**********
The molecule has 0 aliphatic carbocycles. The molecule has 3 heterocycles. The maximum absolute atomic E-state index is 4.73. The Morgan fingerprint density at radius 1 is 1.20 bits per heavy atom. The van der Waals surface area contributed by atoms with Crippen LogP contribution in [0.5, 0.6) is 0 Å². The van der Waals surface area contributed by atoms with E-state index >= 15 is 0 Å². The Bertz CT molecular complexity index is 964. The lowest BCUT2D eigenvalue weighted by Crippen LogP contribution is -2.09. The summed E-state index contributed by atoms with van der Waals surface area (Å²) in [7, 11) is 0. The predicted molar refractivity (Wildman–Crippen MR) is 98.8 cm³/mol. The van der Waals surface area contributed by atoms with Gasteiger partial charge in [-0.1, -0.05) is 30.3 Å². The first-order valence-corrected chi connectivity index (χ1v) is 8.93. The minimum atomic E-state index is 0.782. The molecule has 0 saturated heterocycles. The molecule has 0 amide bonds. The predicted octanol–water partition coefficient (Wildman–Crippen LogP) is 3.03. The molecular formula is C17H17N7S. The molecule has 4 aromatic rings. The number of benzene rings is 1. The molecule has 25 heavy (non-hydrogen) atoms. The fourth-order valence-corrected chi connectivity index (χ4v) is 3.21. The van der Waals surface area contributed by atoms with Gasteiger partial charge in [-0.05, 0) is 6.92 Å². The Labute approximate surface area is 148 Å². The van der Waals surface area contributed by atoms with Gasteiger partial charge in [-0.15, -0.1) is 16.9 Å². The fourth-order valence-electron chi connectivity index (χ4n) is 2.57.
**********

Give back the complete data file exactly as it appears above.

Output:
The molecule has 0 aliphatic carbocycles. The molecule has 3 heterocycles. The maximum absolute atomic E-state index is 4.73. The Morgan fingerprint density at radius 1 is 1.20 bits per heavy atom. The van der Waals surface area contributed by atoms with Crippen LogP contribution in [0.5, 0.6) is 0 Å². The van der Waals surface area contributed by atoms with E-state index >= 15 is 0 Å². The Bertz CT molecular complexity index is 964. The lowest BCUT2D eigenvalue weighted by Crippen LogP contribution is -2.09. The summed E-state index contributed by atoms with van der Waals surface area (Å²) in [7, 11) is 0. The predicted molar refractivity (Wildman–Crippen MR) is 98.8 cm³/mol. The van der Waals surface area contributed by atoms with Gasteiger partial charge in [-0.1, -0.05) is 30.3 Å². The first-order valence-corrected chi connectivity index (χ1v) is 8.93. The minimum atomic E-state index is 0.782. The molecule has 0 saturated heterocycles. The molecule has 0 amide bonds. The predicted octanol–water partition coefficient (Wildman–Crippen LogP) is 3.03. The molecular formula is C17H17N7S. The molecule has 4 aromatic rings. The number of benzene rings is 1. The molecule has 25 heavy (non-hydrogen) atoms. The fourth-order valence-corrected chi connectivity index (χ4v) is 3.21. The van der Waals surface area contributed by atoms with Gasteiger partial charge in [-0.05, 0) is 6.92 Å². The Labute approximate surface area is 148 Å². The van der Waals surface area contributed by atoms with Gasteiger partial charge in [-0.15, -0.1) is 16.9 Å². The fourth-order valence-electron chi connectivity index (χ4n) is 2.57.